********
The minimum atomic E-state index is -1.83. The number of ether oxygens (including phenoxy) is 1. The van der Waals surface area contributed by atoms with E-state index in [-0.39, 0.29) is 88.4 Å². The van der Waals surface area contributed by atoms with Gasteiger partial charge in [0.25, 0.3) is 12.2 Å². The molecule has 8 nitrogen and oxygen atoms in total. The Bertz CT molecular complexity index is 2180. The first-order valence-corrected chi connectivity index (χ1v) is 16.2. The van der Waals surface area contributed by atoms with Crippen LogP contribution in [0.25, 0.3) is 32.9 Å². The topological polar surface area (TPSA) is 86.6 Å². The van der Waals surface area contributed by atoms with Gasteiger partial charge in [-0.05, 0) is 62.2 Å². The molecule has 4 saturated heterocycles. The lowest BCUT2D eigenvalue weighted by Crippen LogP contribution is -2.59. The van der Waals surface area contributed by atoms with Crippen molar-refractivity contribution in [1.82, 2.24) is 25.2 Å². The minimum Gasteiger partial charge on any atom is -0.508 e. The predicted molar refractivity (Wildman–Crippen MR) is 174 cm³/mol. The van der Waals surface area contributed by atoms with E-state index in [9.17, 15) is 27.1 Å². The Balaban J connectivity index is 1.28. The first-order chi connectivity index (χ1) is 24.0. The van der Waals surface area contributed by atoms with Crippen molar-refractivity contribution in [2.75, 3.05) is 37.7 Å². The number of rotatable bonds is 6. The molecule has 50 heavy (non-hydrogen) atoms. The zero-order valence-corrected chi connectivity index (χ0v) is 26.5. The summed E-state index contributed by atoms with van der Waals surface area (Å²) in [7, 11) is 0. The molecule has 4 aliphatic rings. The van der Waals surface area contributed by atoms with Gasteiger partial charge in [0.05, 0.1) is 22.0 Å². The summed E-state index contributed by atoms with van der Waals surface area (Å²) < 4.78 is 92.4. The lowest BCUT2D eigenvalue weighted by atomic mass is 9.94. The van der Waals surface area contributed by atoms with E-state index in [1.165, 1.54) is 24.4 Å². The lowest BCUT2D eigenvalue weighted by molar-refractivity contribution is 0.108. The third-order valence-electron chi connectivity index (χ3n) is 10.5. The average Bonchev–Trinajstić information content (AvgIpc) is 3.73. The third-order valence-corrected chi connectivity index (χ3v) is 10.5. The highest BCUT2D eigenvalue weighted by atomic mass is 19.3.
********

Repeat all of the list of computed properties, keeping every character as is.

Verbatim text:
The minimum atomic E-state index is -1.83. The number of ether oxygens (including phenoxy) is 1. The van der Waals surface area contributed by atoms with E-state index in [-0.39, 0.29) is 88.4 Å². The van der Waals surface area contributed by atoms with Gasteiger partial charge in [0.25, 0.3) is 12.2 Å². The molecule has 8 nitrogen and oxygen atoms in total. The Bertz CT molecular complexity index is 2180. The first-order valence-corrected chi connectivity index (χ1v) is 16.2. The van der Waals surface area contributed by atoms with Crippen LogP contribution in [0.25, 0.3) is 32.9 Å². The topological polar surface area (TPSA) is 86.6 Å². The van der Waals surface area contributed by atoms with Gasteiger partial charge in [-0.05, 0) is 62.2 Å². The molecule has 4 saturated heterocycles. The lowest BCUT2D eigenvalue weighted by Crippen LogP contribution is -2.59. The van der Waals surface area contributed by atoms with Crippen molar-refractivity contribution in [1.82, 2.24) is 25.2 Å². The minimum Gasteiger partial charge on any atom is -0.508 e. The predicted molar refractivity (Wildman–Crippen MR) is 174 cm³/mol. The van der Waals surface area contributed by atoms with E-state index in [9.17, 15) is 27.1 Å². The Balaban J connectivity index is 1.28. The first-order chi connectivity index (χ1) is 24.0. The van der Waals surface area contributed by atoms with Crippen molar-refractivity contribution in [2.75, 3.05) is 37.7 Å². The number of rotatable bonds is 6. The molecule has 50 heavy (non-hydrogen) atoms. The zero-order valence-corrected chi connectivity index (χ0v) is 26.5. The summed E-state index contributed by atoms with van der Waals surface area (Å²) in [7, 11) is 0. The molecule has 4 aliphatic rings. The van der Waals surface area contributed by atoms with Gasteiger partial charge in [0.05, 0.1) is 22.0 Å². The summed E-state index contributed by atoms with van der Waals surface area (Å²) < 4.78 is 92.4. The lowest BCUT2D eigenvalue weighted by atomic mass is 9.94. The van der Waals surface area contributed by atoms with E-state index in [1.165, 1.54) is 24.4 Å². The lowest BCUT2D eigenvalue weighted by molar-refractivity contribution is 0.108. The third-order valence-electron chi connectivity index (χ3n) is 10.5. The average Bonchev–Trinajstić information content (AvgIpc) is 3.73. The third-order valence-corrected chi connectivity index (χ3v) is 10.5. The highest BCUT2D eigenvalue weighted by atomic mass is 19.3.